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Trust withdraws objection to Merranblo wind turbines  

A government agency objecting to a wind farm in the West Mainland has been strongly criticised at the start of a public inquiry into the project.

Historic Scotland claims that the three-turbine Merranblo development would have a severe adverse impact on the Heart of Neolithic Orkney World Heritage Site.

That was rejected by Major Malcolm Macrae, one of two Orkney businessmen involved in the Merranblo venture.

He also disagreed with concerns expressed by another objector that the islands were at risk of losing World Heritage status if the windfarm goes ahead.

Major Macrae said in his opening statement to the inquiry that he fundamentally disagreed with the position adopted by Historic Scotland.

“I find that organisation surprisingly unrealistic, lacking in intellectual rigour, inconsistent, and making little normal everyday common sense,” he said.

Historic Scotland was equating the visibility of the proposed turbines with a serious adverse impact on the World Heritage Site, Major Macrae told the inquiry.

But the organisation had failed to define ‘any clear methodology leading to their conclusions’, the nature of the alleged impact the turbines would have – or the reasons for the claimed severity of this impact.

There was a surprise announcement at the start of the inquiry, when Stromness Community Development Trust withdrew its objection to the proposals.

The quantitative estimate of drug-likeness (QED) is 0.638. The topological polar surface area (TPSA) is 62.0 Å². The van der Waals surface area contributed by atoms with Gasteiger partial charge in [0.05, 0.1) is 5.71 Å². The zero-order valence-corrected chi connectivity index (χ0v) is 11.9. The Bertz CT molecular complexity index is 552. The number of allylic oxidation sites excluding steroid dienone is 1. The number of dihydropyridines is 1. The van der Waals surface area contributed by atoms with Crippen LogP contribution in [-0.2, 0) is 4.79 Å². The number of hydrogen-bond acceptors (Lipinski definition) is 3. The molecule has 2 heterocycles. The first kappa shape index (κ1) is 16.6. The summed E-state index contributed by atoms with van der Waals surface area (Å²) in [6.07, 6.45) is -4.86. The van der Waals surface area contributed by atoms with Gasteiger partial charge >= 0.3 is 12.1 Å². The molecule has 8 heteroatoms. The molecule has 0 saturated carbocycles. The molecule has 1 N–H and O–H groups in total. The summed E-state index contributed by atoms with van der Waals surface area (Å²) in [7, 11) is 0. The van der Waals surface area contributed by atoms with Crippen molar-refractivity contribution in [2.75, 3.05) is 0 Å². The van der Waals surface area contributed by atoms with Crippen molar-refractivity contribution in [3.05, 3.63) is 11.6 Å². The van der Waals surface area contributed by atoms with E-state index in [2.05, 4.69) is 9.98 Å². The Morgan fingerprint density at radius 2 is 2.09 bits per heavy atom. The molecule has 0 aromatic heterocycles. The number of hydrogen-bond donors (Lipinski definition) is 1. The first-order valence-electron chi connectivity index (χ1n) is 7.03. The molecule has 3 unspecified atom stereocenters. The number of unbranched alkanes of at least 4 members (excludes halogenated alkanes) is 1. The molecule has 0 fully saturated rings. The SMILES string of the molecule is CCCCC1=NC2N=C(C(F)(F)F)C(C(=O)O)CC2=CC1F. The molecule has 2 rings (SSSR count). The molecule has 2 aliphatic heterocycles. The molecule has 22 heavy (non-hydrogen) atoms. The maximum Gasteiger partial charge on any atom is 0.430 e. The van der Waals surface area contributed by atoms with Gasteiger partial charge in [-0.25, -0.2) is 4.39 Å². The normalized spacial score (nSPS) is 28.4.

Chairman Dr John Brown said that after extensive negotiations over the weekend, the trust was now satisfied that the developers were committed to delivering a range of social and economic benefits to the local community.

This was described as an eleventh-hour ‘bombshell’ by Colin Kirkpatrick, from Orkney Skyline Concern.

He said the trust had been given a clear mandate at a public meeting in Stromness to object at the inquiry to the Merranblo wind farm.

But the inquiry reporter (the official in charge of the proceedings), Ian Lumsden, said this was a matter for Mr Kirkpatrick and the local community.

“If you think they’ve gone back on this agreement, it’s up to you to take it up with them,” he said.

By David Hartley

Orkney Today

21 January 2008

This article is the work of the source indicated. Any opinions expressed in it are not necessarily those of National Wind Watch.

The copyright of this article resides with the author or publisher indicated. As part of its noncommercial effort to present the environmental, social, scientific, and economic issues of large-scale wind power development to a global audience seeking such information, National Wind Watch endeavors to observe “fair use” as provided for in section 107 of U.S. Copyright Law and similar “fair dealing” provisions of the copyright laws of other nations. Send requests to excerpt, general inquiries, and comments via e-mail.

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